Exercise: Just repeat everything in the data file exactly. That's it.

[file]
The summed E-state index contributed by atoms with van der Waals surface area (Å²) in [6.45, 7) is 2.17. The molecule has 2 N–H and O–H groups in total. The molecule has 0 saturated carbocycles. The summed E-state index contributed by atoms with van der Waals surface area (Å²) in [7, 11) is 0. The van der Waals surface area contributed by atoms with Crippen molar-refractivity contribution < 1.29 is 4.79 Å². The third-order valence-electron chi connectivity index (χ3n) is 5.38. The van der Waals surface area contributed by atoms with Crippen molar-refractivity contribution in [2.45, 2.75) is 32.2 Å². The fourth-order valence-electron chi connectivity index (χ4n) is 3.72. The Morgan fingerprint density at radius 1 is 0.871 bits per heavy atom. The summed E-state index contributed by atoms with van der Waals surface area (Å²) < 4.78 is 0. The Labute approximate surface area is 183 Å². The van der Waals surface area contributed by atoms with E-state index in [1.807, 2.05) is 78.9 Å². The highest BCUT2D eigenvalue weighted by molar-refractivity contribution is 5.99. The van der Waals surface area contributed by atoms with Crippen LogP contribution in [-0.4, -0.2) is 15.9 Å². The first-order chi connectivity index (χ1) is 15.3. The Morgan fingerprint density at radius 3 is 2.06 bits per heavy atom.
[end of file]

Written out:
The summed E-state index contributed by atoms with van der Waals surface area (Å²) in [6.45, 7) is 2.17. The molecule has 2 N–H and O–H groups in total. The molecule has 0 saturated carbocycles. The summed E-state index contributed by atoms with van der Waals surface area (Å²) in [7, 11) is 0. The van der Waals surface area contributed by atoms with Crippen molar-refractivity contribution < 1.29 is 4.79 Å². The third-order valence-electron chi connectivity index (χ3n) is 5.38. The van der Waals surface area contributed by atoms with Crippen molar-refractivity contribution in [2.45, 2.75) is 32.2 Å². The fourth-order valence-electron chi connectivity index (χ4n) is 3.72. The Morgan fingerprint density at radius 1 is 0.871 bits per heavy atom. The summed E-state index contributed by atoms with van der Waals surface area (Å²) < 4.78 is 0. The Labute approximate surface area is 183 Å². The van der Waals surface area contributed by atoms with E-state index in [1.807, 2.05) is 78.9 Å². The highest BCUT2D eigenvalue weighted by molar-refractivity contribution is 5.99. The van der Waals surface area contributed by atoms with Crippen LogP contribution in [-0.4, -0.2) is 15.9 Å². The first-order chi connectivity index (χ1) is 15.3. The Morgan fingerprint density at radius 3 is 2.06 bits per heavy atom.